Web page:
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Adviser Ignored Compliance Consultant’s Supervision Recommendations

 

The SEC censured and fined an investment adviser for failing to supervise one of its employees who engaged in an unauthorized cherry-picking scheme.  Although the adviser had procedures requiring preclearance of personal trades, the SEC asserts that the firm failed to implement the preclearance procedures even after a third party consulting firm notified the firm of its failures to implement.  As part of the settlement, the adviser will deliver the order to each of the affected clients.

When you hire a compliance consultant, you should not ignore their recommendations.  The SEC will likely assert that you have displayed an unwillingness to implement a legitimate compliance program. 

Firm’s Procedures Did Not Guide Management on How to Respond to Red Flags

A large broker-dealer was fined and censured for failing to act against a longtime broker charged with participating in pump-and-dump transactions.  The SEC faults the firm for ignoring red flags including emails outlining the illegal activity, FINRA arbitrations, and customer complaints.  One supervisor explained that he did not act more aggressively because the broker worked at the firm for 30 years and her business partner was a partial owner of the firm. The SEC asserts that the firm’s supervisory system “lacked any reasonable coherent structure to provide guidance to supervisors and other staff for investigating possible facilitation of market manipulation.”  The SEC also maintains that the firm “lacked reasonable procedures regarding the investigation and handling of red flags.”

Reasonable policies and procedures must do more than simply restate the law and the firm’s commitment to comply with the law.  The compliance manual or WSPs must specifically describe HOW a firm will prevent and address regulatory misconduct. 

SEC Withdraws Letters that Allowed Advisers to Rely on Proxy Voting Firms

 The SEC has withdrawn two no-action letters that allowed an investment adviser to rely on third-party proxy voting services so long as the adviser had policies in place to ensure independence.  The SEC withdrew the letters because it wants to open debate about the regulation of proxy voting services at its upcoming Roundtable on the Proxy Process in November.  The SEC wants to consider whether investment advisers are “relying on proxy advisory firms for information aggregation and voting recommendations to a greater extent than they should, and whether the extent of reliance on these firms is in the best interests of investment advisers and their clients, including funds and fund shareholders.”  The SEC withdrew the Egan-Jones Proxy Services (5/27/04) and Institutional Shareholder Services (9/15/04) no-action letters.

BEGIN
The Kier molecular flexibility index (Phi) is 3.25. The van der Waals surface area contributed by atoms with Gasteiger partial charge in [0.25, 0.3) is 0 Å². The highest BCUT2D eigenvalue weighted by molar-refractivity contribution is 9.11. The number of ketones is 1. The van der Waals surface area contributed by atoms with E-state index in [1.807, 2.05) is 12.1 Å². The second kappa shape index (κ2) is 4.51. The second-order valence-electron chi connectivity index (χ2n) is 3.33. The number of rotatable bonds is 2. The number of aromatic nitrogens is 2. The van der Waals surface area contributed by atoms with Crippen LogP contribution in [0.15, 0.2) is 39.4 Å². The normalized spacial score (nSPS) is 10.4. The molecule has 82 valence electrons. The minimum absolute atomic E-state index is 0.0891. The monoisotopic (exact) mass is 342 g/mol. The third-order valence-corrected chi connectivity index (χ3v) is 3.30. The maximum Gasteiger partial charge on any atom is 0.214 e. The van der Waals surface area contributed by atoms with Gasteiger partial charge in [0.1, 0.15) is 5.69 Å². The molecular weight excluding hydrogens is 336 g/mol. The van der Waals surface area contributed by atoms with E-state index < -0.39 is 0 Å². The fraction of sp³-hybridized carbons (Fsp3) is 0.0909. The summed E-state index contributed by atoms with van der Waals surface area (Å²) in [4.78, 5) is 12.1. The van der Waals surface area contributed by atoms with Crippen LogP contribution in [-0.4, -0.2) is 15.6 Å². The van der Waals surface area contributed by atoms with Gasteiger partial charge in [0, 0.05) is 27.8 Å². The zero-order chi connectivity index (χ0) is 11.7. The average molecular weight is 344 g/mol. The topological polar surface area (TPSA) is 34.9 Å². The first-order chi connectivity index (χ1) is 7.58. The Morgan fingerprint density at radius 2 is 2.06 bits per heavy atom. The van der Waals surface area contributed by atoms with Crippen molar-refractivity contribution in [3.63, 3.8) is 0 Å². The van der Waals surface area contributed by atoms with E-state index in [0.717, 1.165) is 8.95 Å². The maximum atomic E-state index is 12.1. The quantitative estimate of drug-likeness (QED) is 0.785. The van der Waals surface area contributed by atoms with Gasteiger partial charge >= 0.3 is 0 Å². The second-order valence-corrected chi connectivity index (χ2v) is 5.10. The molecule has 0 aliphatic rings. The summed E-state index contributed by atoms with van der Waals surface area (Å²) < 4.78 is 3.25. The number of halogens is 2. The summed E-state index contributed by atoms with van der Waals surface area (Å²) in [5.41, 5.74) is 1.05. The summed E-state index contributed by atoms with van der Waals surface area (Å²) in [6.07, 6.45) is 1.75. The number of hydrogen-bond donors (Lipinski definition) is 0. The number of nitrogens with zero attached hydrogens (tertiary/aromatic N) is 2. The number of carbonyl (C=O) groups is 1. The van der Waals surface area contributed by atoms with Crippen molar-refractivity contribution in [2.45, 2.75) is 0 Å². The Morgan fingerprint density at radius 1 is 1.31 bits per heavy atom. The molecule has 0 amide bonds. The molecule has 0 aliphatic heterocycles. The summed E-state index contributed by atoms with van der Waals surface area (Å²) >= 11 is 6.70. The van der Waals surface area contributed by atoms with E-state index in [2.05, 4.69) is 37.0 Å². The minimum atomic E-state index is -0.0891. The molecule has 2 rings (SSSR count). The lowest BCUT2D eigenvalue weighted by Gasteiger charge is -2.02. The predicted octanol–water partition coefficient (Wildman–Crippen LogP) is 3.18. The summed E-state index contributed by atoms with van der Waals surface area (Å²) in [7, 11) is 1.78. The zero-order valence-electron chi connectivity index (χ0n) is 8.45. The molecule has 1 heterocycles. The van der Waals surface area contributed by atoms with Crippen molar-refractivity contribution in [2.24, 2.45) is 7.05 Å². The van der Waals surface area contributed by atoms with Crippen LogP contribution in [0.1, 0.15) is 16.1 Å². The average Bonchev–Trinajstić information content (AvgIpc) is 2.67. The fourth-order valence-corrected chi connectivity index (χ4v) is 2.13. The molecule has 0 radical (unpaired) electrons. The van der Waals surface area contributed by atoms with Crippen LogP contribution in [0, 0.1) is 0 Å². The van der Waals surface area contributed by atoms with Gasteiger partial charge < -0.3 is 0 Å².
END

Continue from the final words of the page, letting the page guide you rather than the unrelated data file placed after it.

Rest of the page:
OUR TAKE:  The Egan-Jones and ISS letters provided a de facto safe harbor for advisers to rely on third party voting services.  Their withdrawal and upcoming roundtable open the door to additional requirements on advisers to supervise proxy voting.

 

FINRA Requires Heightened Supervision over Bad Brokers

FINRA has outlined recommended heightened supervisory procedures for brokers with a history of past misconduct. FINRA suggests that firms should (i) designate a principal with supervision responsibility; (ii) provide specific training to the bad broker; (iii) require written acknowledgements; and (iv) conduct periodic reviews of the plan’s effectiveness.  FINRA also describes certain characteristics of an effective heightened supervisory plan: physical proximity of the supervisor to the broker, ongoing contacts and reviews, frequent monitoring, and expediting customer complaints.   FINRA has also proposed rules that would subject member firms that hire bad brokers to additional FINRA monitoring and reporting.

OUR TAKE: FINRA wants to make it difficult on firms that hire brokers with a disciplinary record by imposing additional regulatory, monitoring and reporting requirements.

http://www.finra.org/industry/notices/18-15

http://www.finra.org/sites/default/files/Regulatory-Notice-18-16.pdf